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How relevant to the experience of most seniors is the lawsuit reported on Page 1 by Staff Writer Kibret Markos?
In a three-part series, The Record's Harvy Lipman is exposing how shabbily the state treats 40,000 developmentally disabled adults, but I'm not sure whose side he's on.
In the first and second parts Sunday and today, he refers to "expensive state institutions" -- code for programs staffed by the unionized public workers who are in Governor Christie's cross hairs.
Christie already has gutted the state Division of Parks and Forestry in a move to privatize the state park system and potentially limit public access, according to the Sierra Club's New Jersey Chapter (Page O-1 on Sunday).
Maybe it's time for interim Editor Doug Clancy and head Assignment Editor Deirdre Sykes to sum up what Christie has accomplished, now that his first two years in office are nearly up.
Property taxes aren't any lower than when he took office. He's done nothing to improve the environment or mass transit. Local police chiefs are still making ridiculous salaries, many topping Christie's. The list goes on.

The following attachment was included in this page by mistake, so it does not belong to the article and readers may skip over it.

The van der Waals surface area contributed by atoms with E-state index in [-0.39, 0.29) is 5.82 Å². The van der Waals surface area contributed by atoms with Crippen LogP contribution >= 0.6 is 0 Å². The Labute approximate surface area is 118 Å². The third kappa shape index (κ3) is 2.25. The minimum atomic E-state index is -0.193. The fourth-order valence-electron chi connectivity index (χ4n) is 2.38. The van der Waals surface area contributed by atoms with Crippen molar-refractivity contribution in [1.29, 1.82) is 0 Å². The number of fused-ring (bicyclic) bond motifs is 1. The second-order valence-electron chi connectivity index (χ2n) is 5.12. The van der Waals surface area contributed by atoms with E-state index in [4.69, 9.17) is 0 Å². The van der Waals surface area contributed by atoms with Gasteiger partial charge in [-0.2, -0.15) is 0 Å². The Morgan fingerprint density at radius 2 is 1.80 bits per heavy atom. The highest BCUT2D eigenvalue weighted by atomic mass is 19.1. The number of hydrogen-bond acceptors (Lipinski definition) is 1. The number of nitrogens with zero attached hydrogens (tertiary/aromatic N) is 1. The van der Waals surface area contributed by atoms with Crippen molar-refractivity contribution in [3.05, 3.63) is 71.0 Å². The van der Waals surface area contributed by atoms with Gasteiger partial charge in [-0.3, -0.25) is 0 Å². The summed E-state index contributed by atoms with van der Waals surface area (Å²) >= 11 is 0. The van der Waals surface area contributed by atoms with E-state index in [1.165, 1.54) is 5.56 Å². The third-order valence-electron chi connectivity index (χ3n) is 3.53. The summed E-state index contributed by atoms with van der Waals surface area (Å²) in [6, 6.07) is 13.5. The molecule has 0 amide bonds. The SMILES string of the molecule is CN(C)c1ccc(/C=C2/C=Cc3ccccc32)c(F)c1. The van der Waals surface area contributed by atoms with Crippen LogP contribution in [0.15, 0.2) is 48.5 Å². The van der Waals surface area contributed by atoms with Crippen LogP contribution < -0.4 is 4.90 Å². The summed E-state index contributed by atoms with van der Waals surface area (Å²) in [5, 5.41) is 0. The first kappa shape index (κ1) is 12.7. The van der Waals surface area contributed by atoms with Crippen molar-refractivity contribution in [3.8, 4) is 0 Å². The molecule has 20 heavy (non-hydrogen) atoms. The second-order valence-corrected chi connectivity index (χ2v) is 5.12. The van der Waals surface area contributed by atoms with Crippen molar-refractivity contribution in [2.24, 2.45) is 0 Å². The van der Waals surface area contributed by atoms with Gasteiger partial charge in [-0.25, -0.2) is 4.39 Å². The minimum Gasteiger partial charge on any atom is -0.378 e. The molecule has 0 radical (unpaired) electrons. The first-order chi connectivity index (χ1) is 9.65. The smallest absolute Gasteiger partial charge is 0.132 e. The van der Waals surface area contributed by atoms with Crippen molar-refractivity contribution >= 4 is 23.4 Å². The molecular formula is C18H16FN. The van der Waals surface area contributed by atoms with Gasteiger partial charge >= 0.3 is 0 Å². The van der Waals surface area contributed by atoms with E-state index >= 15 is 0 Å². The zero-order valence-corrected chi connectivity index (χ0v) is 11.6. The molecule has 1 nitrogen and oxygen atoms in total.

Today's paper is another yawner.
The editors virtually ignore issues involving older people, but today, the bottom of Page 1 has a story about a 78-year-old attorney who says he was cheated by a convicted scammer.
However, it's unclear just how many other older people are at risk of falling prey to the same insurance scheme.
Sykes leads her Local section with a story about the Englewood schools superintendent, who apparently has run afoul of Christie's limit on salaries, but the editor continues to ignore why police chiefs' pay hasn't been capped (L-1).
Sykes' lazy assignment desk has so much trouble getting routine information on accidents and crime now, she may not want to antagonize police chiefs by exposing their astronomical salaries, sick-day payouts and so forth.
Today, there really is a big development in Hackensack, Teaneck and other towns that don't make the news that often: All the branches and trees that fell during recent storms will be turned into free mulch for residents (L-1).
I call that mulch ado about nothing.
Dissing old people
Typical of the paper's attitude toward seniors is Staff Writer Mike Kerwick's apparent discomfort with the notion that older people exercise (F-1).
His story is so stiffly written, so phony that you know he's never stepped foot in a gym and seen the many people in their 60s, 70s and 80s exercising their asses off.
On Sunday, in a story about computer tablets, Kerwick listed "sitcom characters who would buy this."
Where are the Better Living editors when he does such a lousy job on story after story?